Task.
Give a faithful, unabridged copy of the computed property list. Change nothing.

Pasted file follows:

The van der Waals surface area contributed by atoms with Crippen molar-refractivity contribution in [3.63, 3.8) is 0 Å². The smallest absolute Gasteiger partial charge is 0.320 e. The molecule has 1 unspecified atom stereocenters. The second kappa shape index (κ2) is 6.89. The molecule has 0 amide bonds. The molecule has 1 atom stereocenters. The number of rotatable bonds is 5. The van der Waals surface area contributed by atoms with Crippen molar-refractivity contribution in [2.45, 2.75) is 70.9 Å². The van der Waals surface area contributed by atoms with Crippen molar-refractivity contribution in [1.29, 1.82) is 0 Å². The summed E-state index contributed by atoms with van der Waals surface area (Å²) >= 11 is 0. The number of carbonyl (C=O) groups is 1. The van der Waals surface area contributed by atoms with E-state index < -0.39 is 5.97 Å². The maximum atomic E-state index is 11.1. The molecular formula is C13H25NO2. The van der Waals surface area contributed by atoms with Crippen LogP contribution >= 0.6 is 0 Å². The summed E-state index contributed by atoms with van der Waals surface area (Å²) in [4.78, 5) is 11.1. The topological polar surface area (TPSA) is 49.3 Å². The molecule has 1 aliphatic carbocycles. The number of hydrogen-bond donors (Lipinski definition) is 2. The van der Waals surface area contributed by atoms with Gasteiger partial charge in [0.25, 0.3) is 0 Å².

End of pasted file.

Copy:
The van der Waals surface area contributed by atoms with Crippen molar-refractivity contribution in [3.63, 3.8) is 0 Å². The smallest absolute Gasteiger partial charge is 0.320 e. The molecule has 1 unspecified atom stereocenters. The second kappa shape index (κ2) is 6.89. The molecule has 0 amide bonds. The molecule has 1 atom stereocenters. The number of rotatable bonds is 5. The van der Waals surface area contributed by atoms with Crippen molar-refractivity contribution in [2.45, 2.75) is 70.9 Å². The van der Waals surface area contributed by atoms with Crippen molar-refractivity contribution in [1.29, 1.82) is 0 Å². The summed E-state index contributed by atoms with van der Waals surface area (Å²) >= 11 is 0. The number of carbonyl (C=O) groups is 1. The van der Waals surface area contributed by atoms with E-state index < -0.39 is 5.97 Å². The maximum atomic E-state index is 11.1. The molecular formula is C13H25NO2. The van der Waals surface area contributed by atoms with Crippen LogP contribution >= 0.6 is 0 Å². The summed E-state index contributed by atoms with van der Waals surface area (Å²) in [4.78, 5) is 11.1. The topological polar surface area (TPSA) is 49.3 Å². The molecule has 1 aliphatic carbocycles. The number of hydrogen-bond donors (Lipinski definition) is 2. The van der Waals surface area contributed by atoms with Gasteiger partial charge in [0.25, 0.3) is 0 Å².